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moonfleet
Rank; Hector Tax Inspector


United Kingdom
7 Posts

Posted - 22/10/2010 :  11:48:58  Show Profile Send moonfleet a Private Message
Hello

I have a problem with tax credits which some may say 'just pay the money back' and some may say 'don't let them get away with it'! My conscience says pay it back but my principles say fight them to the death. lol
Here goes my story and I hope someone can offer something to my case.

I was receiving working tax credit up to June 2009 as I'd ceased work Dec 2008 (forced early retirement). I have a daughter, who at the time was 17 and at college. I have never qualified for the child element as my earnings (together with pensions and bereavement benefit..I'm a widower) meant I was well over the top for claiming the child element. When my wtc stopped in June 2009 I thought that was it....I'll live on my pensions etc.
I received a renewal notice 17/06/2010 saying that I was nil entitlement and my earnings were £xxxx, my daughter was a qualifying dependant but I'd been overpaid £57 for a previous year! I was going on holiday the next day and I wanted it sorted out pronto! Blood boiling springs to mind as I'd reported when I'd stopped work, they'd done everything they had to etc and £57 out of the blue and I didn't want this hanging over me (yes, I know but it doesn't matter to me how much it is, it's the fact that I didn't do anything wrong...I'm like that). Anyway, I immediately rang them to ask them what they were playing at. As an aside, I told them specifically to end any claim they had with me because I'd never work again and my daughter was now at uni. I noticed that they had an earnings figure from when I was working but commented, just because it mentioned on the form that I should tell them that the figure had changed, that this figure was way out and my income had decreased to £xxxx. In passing, the assistant told me that my overpayment should be cleared and that would be the end of it but it had to be made aware to me that I would now have to go through a full claim rigmarole if I wanted to claim again. No chance was my reply. Just close the claim down and I don't want to hear from you again. We even laughed about it!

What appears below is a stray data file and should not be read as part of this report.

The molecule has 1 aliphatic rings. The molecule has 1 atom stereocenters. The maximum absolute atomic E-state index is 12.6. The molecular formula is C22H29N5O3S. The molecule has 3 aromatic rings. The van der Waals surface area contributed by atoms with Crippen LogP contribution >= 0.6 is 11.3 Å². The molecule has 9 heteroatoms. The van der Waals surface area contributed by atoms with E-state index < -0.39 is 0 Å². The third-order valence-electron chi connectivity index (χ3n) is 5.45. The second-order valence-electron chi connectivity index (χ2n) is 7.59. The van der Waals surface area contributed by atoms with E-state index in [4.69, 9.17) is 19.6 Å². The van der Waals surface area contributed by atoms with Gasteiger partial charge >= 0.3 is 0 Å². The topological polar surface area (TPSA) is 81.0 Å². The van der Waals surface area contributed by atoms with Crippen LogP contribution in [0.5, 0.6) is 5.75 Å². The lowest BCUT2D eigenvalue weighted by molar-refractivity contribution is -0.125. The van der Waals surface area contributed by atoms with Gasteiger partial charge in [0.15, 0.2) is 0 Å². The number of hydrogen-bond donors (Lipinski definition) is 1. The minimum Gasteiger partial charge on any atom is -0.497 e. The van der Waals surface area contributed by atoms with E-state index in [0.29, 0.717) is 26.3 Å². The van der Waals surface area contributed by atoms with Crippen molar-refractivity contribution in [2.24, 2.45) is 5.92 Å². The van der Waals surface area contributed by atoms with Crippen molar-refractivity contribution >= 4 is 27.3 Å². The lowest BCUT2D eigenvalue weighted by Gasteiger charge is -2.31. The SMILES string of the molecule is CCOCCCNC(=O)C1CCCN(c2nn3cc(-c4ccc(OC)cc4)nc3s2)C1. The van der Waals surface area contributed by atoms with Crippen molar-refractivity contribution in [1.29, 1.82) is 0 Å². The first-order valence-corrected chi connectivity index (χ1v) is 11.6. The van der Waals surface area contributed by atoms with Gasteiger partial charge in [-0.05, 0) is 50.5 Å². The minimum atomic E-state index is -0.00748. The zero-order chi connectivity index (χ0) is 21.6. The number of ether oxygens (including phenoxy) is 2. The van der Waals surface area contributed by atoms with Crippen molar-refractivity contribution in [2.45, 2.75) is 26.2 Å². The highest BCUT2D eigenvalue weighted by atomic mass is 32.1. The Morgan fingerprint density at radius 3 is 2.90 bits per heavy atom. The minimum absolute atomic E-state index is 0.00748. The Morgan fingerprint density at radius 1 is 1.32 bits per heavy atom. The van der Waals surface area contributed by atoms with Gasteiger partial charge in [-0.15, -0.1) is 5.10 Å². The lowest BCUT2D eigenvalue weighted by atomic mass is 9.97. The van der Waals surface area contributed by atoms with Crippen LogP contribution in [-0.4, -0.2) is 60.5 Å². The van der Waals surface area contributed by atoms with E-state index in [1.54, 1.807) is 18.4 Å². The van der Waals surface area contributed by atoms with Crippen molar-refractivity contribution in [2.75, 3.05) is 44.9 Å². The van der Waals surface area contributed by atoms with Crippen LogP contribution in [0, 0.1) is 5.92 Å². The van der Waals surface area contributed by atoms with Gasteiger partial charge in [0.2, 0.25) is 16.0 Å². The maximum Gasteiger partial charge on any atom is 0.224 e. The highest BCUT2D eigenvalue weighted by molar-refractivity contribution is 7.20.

Anyway, on return from my holiday on 3/7/2010, I was looking through my post and from the tax credits a letter. Must be my overpayment cleared confirmation. Nope, a notification that they paid me over £3000 for 2009/2010 and started paying for 2010/2011. What the ....? Rang them straight away on 03/07/2010 and after a little chat, discovered my claim hadn't been ended from 01/09/2009, when my daughter started uni. Now, I know morally that I'm not due to all that money but my only 'error' was reporting it late but when I reported it, I wasn't receiving any money from the tax credits and hadn't done so since June 2009. They admitted in a letter that during the phone conversation that I'd said on numerous occasions that my daughter was now at uni and to end my claim but, for some strange reason, all they keep concentrating on is the fact that I didn't meet my responsibility, by reporting the fact late, even though my reporting it late wasn't the cause of the overpayment. If I'd have reported it on time and the officer had taken the same action as he did on 17/10/2010, there would have still been an overpayment because the error was caused by not ending the claim. I have been told that they have upheld the 1st decision to say the overpayment stands and I'm just awaiting the confirmation letter so I can take this to the Adjudicator. When is an official error really an official error? They admit they didn't take action on my late report of a change of circumstances. They made a mistake and there's nothing that can hide that fact but they don't seem to take any responsibility for it. Everything they've done comes under maladministration (telling me they would end the claim but didn't...wrong advice. Not actioning information that I'd reported to them etc) They haven't met any of their responsibilites but accuse me of not meeting my responsibilities but the only responsibility I've missed is reporting a fact late but as I wasn't being paid at the time of reporting it late, that's a bit of a red herring.
Please could the experts on here (of which I'm very impressed with their knowledge) tell me where I stand. Do you think I'm being unreasonable and should just pay up (I don't have much of an income now but have kept this overpayment money to one side) or should I take this all the way!!!

Cheers

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missfroy2
Mod



298 Posts

Posted - 22/10/2010 :  12:28:50  Show Profile Send missfroy2 a Private Message